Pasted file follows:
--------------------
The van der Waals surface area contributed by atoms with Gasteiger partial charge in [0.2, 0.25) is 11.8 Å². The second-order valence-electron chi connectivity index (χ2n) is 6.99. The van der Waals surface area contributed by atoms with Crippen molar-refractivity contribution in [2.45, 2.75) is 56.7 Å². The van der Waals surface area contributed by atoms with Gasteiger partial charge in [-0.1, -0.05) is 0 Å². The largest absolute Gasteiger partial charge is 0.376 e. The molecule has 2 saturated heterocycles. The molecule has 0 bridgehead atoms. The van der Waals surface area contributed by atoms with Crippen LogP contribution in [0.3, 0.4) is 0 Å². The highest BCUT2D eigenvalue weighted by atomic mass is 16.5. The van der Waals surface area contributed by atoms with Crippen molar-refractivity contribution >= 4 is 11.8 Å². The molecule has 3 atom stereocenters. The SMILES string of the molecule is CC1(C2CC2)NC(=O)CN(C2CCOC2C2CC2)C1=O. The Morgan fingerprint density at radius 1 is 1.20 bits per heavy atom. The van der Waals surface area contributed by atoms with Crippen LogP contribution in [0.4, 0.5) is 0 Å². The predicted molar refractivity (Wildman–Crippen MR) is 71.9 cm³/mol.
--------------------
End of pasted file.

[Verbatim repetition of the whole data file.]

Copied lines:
The van der Waals surface area contributed by atoms with Gasteiger partial charge in [0.2, 0.25) is 11.8 Å². The second-order valence-electron chi connectivity index (χ2n) is 6.99. The van der Waals surface area contributed by atoms with Crippen molar-refractivity contribution in [2.45, 2.75) is 56.7 Å². The van der Waals surface area contributed by atoms with Gasteiger partial charge in [-0.1, -0.05) is 0 Å². The largest absolute Gasteiger partial charge is 0.376 e. The molecule has 2 saturated heterocycles. The molecule has 0 bridgehead atoms. The van der Waals surface area contributed by atoms with Crippen LogP contribution in [0.3, 0.4) is 0 Å². The highest BCUT2D eigenvalue weighted by atomic mass is 16.5. The van der Waals surface area contributed by atoms with Crippen molar-refractivity contribution >= 4 is 11.8 Å². The molecule has 3 atom stereocenters. The SMILES string of the molecule is CC1(C2CC2)NC(=O)CN(C2CCOC2C2CC2)C1=O. The Morgan fingerprint density at radius 1 is 1.20 bits per heavy atom. The van der Waals surface area contributed by atoms with Crippen LogP contribution in [0.4, 0.5) is 0 Å². The predicted molar refractivity (Wildman–Crippen MR) is 71.9 cm³/mol.